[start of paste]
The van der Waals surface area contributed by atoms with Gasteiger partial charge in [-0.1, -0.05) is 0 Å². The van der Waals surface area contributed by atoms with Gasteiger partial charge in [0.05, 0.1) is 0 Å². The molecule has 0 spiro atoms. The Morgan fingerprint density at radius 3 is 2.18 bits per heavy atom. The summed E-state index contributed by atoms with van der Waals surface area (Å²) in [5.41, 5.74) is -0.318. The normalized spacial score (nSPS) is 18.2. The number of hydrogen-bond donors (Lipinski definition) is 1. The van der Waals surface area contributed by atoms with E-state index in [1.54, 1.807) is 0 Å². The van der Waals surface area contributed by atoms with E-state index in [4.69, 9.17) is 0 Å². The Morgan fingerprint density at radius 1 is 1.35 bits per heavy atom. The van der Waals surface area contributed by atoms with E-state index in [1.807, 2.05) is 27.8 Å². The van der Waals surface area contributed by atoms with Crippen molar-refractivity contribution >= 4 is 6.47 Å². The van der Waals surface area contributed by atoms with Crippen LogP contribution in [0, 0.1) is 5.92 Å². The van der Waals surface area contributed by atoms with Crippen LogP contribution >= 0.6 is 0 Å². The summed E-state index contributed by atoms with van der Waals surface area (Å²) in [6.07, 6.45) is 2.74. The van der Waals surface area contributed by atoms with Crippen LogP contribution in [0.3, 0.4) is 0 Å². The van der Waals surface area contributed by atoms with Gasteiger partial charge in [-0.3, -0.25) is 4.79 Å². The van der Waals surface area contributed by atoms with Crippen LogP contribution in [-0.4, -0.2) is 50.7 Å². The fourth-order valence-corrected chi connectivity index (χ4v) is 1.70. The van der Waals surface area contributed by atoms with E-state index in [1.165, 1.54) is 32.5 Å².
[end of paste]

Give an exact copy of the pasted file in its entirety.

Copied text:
The van der Waals surface area contributed by atoms with Gasteiger partial charge in [-0.1, -0.05) is 0 Å². The van der Waals surface area contributed by atoms with Gasteiger partial charge in [0.05, 0.1) is 0 Å². The molecule has 0 spiro atoms. The Morgan fingerprint density at radius 3 is 2.18 bits per heavy atom. The summed E-state index contributed by atoms with van der Waals surface area (Å²) in [5.41, 5.74) is -0.318. The normalized spacial score (nSPS) is 18.2. The number of hydrogen-bond donors (Lipinski definition) is 1. The van der Waals surface area contributed by atoms with E-state index in [1.54, 1.807) is 0 Å². The van der Waals surface area contributed by atoms with E-state index in [4.69, 9.17) is 0 Å². The Morgan fingerprint density at radius 1 is 1.35 bits per heavy atom. The van der Waals surface area contributed by atoms with E-state index in [1.807, 2.05) is 27.8 Å². The van der Waals surface area contributed by atoms with Crippen molar-refractivity contribution >= 4 is 6.47 Å². The van der Waals surface area contributed by atoms with Crippen LogP contribution in [0, 0.1) is 5.92 Å². The van der Waals surface area contributed by atoms with Crippen LogP contribution >= 0.6 is 0 Å². The summed E-state index contributed by atoms with van der Waals surface area (Å²) in [6.07, 6.45) is 2.74. The van der Waals surface area contributed by atoms with Crippen LogP contribution in [0.3, 0.4) is 0 Å². The van der Waals surface area contributed by atoms with Gasteiger partial charge in [-0.3, -0.25) is 4.79 Å². The van der Waals surface area contributed by atoms with Crippen LogP contribution in [-0.4, -0.2) is 50.7 Å². The fourth-order valence-corrected chi connectivity index (χ4v) is 1.70. The van der Waals surface area contributed by atoms with E-state index in [1.165, 1.54) is 32.5 Å².